The zulus were not nomads. They lived in fixed locations by their heyday and as a result were able to organise themselves in social and military terms. As troops, they had a reputation for extraordinary discipline. This was true under Shaka, whose innovation of the assegai made the zulu warrior a much more effective close-quarter fighter. By the time of Rorkes Drift, we see Cetswayo attempting to recreate the glory of Shakas regime. For all their heritage and native qualities, the troops who attacked Rorkes Drift under Cetswayo's brother, Dabulamanzi, weren't as motivated as the story tells. Returning to the kraals after failing to defeat the british they were derided as cowards. Its a different tale to Isandlwhana, where the british column was slaughtered. As for learning the white mans tactics, I doubt they were too concerned. As hunters they understood the need for speed and suprise and probably saw the british as easy targets. The zulu's had already developed an enveloping style of battle formation which they used to good effect, and I would say that british tactics were largely irrelevant if the situation was favourable. In fact, whilst agree the point about geurilla warfare its clear the zulu were capable of more than that, that they could fight a set-piece battle, and that they attempted to use the situation to their advantage, particularly since they were fighting on home ground. Its also clear that despite their discipline they tended to be dispirited if a quick victory was not forthcoming. They weren't used to long campaigns, they were used to sudden death style of conflict.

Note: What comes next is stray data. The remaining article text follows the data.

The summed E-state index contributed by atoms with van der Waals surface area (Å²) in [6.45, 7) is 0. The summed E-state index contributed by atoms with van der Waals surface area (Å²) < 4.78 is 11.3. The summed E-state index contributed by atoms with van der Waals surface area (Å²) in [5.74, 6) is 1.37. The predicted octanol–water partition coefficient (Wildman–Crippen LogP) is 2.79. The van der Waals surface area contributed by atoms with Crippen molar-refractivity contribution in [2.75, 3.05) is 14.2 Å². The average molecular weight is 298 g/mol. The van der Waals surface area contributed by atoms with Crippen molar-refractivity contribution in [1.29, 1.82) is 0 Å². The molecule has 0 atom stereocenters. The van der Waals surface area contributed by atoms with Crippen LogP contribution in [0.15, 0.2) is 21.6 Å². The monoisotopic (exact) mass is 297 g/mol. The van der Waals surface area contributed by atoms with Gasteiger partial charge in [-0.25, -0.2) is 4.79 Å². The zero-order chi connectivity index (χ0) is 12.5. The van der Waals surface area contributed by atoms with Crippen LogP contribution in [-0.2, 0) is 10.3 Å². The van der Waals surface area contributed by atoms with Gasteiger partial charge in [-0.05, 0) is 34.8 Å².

Edited by caldrail

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I guess that we generally share the same view of inca, but with slightly different interpretations.

 

For example the qualities of Pizzaro: he could have been mediocre in Italy, but we don't know that, do we? He had a task and he did it. Even the fact that he did not fight to much the incas it's a demonstration of skill in my book.

Incas as agricultuors were more exposed to an attack, but the country is exceptionally rugged.

 

I mentioned zulus because there the technological disatvantage was even higher. Of course the zulu worrior ethos made them dangerous foes then and now (the Natal war of recent years proved that)

 

And most wars were fought for gold